Cultural & Linguistic Competency and Implicit Bias
Through the 2022 passing of California Assembly Bill No. 1195 and Assembly Bill No. 241, it is the stated intent of the CA State Legislature to encourage physicians and surgeons, continuing medical education providers located in this state, and the Accreditation Council for Continuing Medical Education to meet the cultural and linguistic concerns of a diverse patient population through appropriate professional development.
As an organization conducting a continuing medical education activity and operating in the State of California, the Western Angiographic & Interventional Society is required to inform faculty, speakers and learners about cultural and linguistic competency and implicit bias. Accordingly, portions of the annual WAIS program will reflect on
- patient populations impacted by the WAIS program to best determine how cultural and linguistic factors should be addressed.
- disparities in care affecting the patient populations impacted by the WAIS program, and the role implicit bias plays in these disparities.
WAIS STRATEGIES TO ADDRESS C&LC and IB:
- Invite faculty and speakers that reflect ethnic and gender diversity.
- Include presentations that provide examples of how implicit bias affects perceptions and treatment decisions of clinicians, leading to disparities in health outcomes.
- Include presentations that address how unintended biases in decision-making may contribute to health care disparities by shaping behavior and producing differences in medical treatment along lines of race, ethnicity, gender identity, sexual orientation, age, socioeconomic status, or other characteristics.
DEFINITIONS & DISCUSSIONS:
Implicit Bias - the attitudes or internalized stereotypes that affect our perceptions, actions, and decisions in an unconscious manner, exists, and often contributes to unequal treatment of people based on race, ethnicity, gender identity, sexual orientation, age, disability, and other characteristics.
- Implicit bias contributes to health disparities by affecting the behavior of physicians and surgeons, nurses, physician assistants, and other healing arts licensees.
- Evidence of racial and ethnic disparities in health care is remarkably consistent across a range of illnesses and health care services. Racial and ethnic disparities remain even after adjusting for socioeconomic differences, insurance status, and other factors influencing access to health care.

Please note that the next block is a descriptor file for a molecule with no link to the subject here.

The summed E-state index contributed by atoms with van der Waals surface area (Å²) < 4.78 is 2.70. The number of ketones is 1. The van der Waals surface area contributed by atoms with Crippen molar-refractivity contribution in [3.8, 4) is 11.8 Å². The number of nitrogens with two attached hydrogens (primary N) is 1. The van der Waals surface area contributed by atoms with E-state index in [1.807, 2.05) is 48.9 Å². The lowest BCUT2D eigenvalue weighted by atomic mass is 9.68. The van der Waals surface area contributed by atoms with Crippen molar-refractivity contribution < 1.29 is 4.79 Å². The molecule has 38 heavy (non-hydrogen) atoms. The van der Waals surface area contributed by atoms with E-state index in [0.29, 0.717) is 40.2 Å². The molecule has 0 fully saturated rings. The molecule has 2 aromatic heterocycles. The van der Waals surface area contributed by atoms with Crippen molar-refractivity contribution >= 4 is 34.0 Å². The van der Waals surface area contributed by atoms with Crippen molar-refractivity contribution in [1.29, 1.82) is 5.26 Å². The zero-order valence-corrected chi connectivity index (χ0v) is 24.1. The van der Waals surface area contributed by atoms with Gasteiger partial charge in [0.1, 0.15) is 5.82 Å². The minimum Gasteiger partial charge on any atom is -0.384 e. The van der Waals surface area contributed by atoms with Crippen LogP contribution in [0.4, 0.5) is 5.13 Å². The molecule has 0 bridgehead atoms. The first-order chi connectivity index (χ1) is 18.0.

- African American women are three to four times more likely than white women to die from pregnancy-related causes nationwide. African American patients often are prescribed less pain medication than white patients who present the same complaints, and African American patients with signs of heart problems are not referred for advanced cardiovascular procedures as often as white patients with the same symptoms.
- Implicit gender bias also impacts treatment decisions and outcomes. Women are less likely to survive a heart attack when they are treated by a male physician and surgeon. LGBTQ and gender-nonconforming patients are less likely to seek timely medical care because they experience disrespect and discrimination from health care staff, with one out of five transgender patients nationwide reporting that they were outright denied medical care due to bias.
Cultural Competency - a set of integrated attitudes, knowledge, and skills that enables a health care professional or organization to care effectively for patients from diverse cultures, groups, and communities. At a minimum, cultural competency is recommended to include the following:
- Applying linguistic skills to communicate effectively with the target population.
- Utilizing cultural information to establish therapeutic relationships.
- Eliciting and incorporating pertinent cultural data in diagnosis and treatment.
- Understanding and applying cultural and ethnic data to the process of clinical care, including, as appropriate, information pertinent to the appropriate treatment of, and provision of care to, the lesbian, gay, bisexual, transgender, and intersex communities.
Linguistic Competency - the ability of a physician and surgeon to provide patients who do not speak English or who have limited ability to speak English, direct communication in the patient’s primary language.